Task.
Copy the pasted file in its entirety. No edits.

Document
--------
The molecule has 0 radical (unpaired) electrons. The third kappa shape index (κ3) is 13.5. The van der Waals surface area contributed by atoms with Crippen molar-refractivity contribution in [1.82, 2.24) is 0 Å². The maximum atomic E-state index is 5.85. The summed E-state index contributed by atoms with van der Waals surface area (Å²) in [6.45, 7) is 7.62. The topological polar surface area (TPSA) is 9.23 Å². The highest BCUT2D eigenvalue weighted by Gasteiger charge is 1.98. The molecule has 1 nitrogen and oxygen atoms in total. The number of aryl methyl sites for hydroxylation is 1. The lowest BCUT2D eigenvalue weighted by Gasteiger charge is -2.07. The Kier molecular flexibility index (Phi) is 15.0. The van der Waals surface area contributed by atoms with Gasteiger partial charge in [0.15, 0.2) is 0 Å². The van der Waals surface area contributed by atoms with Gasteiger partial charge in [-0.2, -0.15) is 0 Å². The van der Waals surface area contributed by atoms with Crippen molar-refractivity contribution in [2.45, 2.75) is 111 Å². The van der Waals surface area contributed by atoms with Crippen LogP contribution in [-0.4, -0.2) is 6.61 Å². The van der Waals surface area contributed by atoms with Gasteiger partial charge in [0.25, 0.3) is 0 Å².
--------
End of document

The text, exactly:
The molecule has 0 radical (unpaired) electrons. The third kappa shape index (κ3) is 13.5. The van der Waals surface area contributed by atoms with Crippen molar-refractivity contribution in [1.82, 2.24) is 0 Å². The maximum atomic E-state index is 5.85. The summed E-state index contributed by atoms with van der Waals surface area (Å²) in [6.45, 7) is 7.62. The topological polar surface area (TPSA) is 9.23 Å². The highest BCUT2D eigenvalue weighted by Gasteiger charge is 1.98. The molecule has 1 nitrogen and oxygen atoms in total. The number of aryl methyl sites for hydroxylation is 1. The lowest BCUT2D eigenvalue weighted by Gasteiger charge is -2.07. The Kier molecular flexibility index (Phi) is 15.0. The van der Waals surface area contributed by atoms with Gasteiger partial charge in [0.15, 0.2) is 0 Å². The van der Waals surface area contributed by atoms with Gasteiger partial charge in [-0.2, -0.15) is 0 Å². The van der Waals surface area contributed by atoms with Crippen molar-refractivity contribution in [2.45, 2.75) is 111 Å². The van der Waals surface area contributed by atoms with Crippen LogP contribution in [-0.4, -0.2) is 6.61 Å². The van der Waals surface area contributed by atoms with Gasteiger partial charge in [0.25, 0.3) is 0 Å².